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What we are seeing now are enhancements of wools' natural qualities to increase the vast range of potential uses for the fibre.
Ian Hartley, the CEO of British Wool Marketing Board (BWMB) speaks about the market of British wool, in a tete-a-tete with Fibre2Fashion Correspondent Manushi Gandhi.
British Wool Marketing Board (BWMB) was established in 1950, to operate a central marketing system for UK fleece wool, with the aim of achieving the best possible net return for producers. Under The British Wool Marketing Scheme of 1950, the BWMB is required to register all producers with four or more sheep. It is headquartered in Bradford.
Mr. Hartley joined the BWMB in 1986, originally through its wool trading subsidiary. He was appointed Deputy Managing Director in 1991, becoming Managing Director in 1995 and is actively involved in all aspects of the Board's operation. He is an economics graduate and Chartered Accountant, with a background in the textile industry.
What lead to the formation of BWMB? Was there any urgent need to be addressed?
The British Wool Marketing Board was formed in 1950. At that time wool was classified as a vital commodity as far as the Government was concerned (please note that the Government purchased all the wool available during the Second World War). There was no central collection system or register of producers and the formation of the BWMB gave the Government information it required to address potential future problems.
What is the main focus of BWMB?
Since 1992, with the end of the Guaranteed Price system, the BWMB has effectively been a farmers’ cooperative with no direct Government involvement. The main aim and focus of the BWMB is to provide a mechanism for farmers to achieve the best possible price for their wool. In order to do that, the BWMB has set up an extensive collection, grading and testing system for British Wool and is actively involved in market development and promotion of British Wool products. It is a founder member of, and plays a very active role within, the Campaign for Wool.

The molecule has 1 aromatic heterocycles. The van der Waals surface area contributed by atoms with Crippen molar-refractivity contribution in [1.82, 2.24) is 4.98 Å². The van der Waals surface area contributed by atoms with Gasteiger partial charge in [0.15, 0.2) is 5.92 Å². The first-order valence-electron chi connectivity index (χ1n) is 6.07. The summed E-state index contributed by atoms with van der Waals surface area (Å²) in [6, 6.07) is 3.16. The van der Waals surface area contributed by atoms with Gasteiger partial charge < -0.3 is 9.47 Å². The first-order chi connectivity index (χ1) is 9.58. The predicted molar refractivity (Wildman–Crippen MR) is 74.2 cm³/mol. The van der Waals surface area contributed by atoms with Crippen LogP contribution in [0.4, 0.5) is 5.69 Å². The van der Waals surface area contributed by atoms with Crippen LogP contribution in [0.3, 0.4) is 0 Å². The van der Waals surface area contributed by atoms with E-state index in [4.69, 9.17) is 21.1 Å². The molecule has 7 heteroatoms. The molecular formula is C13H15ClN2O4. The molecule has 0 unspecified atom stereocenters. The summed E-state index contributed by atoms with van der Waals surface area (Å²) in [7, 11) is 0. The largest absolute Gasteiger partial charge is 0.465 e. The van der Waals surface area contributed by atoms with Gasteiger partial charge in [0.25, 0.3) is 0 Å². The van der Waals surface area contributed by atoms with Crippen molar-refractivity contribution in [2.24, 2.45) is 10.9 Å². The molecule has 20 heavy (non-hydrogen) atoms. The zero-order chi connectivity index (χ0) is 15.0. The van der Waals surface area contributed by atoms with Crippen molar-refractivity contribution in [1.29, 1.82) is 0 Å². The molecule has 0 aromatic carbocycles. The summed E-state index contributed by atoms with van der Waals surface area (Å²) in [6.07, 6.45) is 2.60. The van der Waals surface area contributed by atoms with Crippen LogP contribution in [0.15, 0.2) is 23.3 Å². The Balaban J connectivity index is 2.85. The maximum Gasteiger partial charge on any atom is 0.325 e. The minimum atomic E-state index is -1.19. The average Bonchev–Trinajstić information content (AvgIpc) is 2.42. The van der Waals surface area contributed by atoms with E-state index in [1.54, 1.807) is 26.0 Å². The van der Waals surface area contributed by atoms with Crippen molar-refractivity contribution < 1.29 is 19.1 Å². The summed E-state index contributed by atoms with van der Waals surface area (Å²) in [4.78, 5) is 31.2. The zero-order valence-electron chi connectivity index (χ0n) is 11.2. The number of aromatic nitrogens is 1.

What can you predict about the prices of wool as a commodity in the near future and what are the reasons you can attribute to it?
Wool is a globally traded commodity and, as such, there is a very close correlation between the price of comparative wools, especially between UK and New Zealand, the major producer of interior and crossbred wools. The main factors influencing prices in the future are the supply of wool; level of consumer confidence in our major markets, particularly China and USA; improved growth within the Eurozone economies. In the near future I can see the price of British Wool, due to the shortage of supply, increase and over the season (June to June) I think the average price will be between 10-20% higher than the previous year.
Which variety of British wool enjoys a maximum demand in the global market? Can you give any statistics in this regard?
It is very difficult to estimate the level of British Wool exports in the global market. At the current time we would estimate approximately 65-75% of wool sold at auction is exported, with the major markets being China, USA and the Eurozone.
How does the quality of British wool differs from the rest?
British Wool is unique in that there are more varieties of wool than in other countries reflecting both the long history of sheep production and the variety of climatic conditions within the UK. We have some 60 pure breeds, and numerous crossbreeds, producing wool of different styles and quality. One of the features of British wool, which makes it in demand for interior furnishings, especially carpets, is its natural bulk and resilience.
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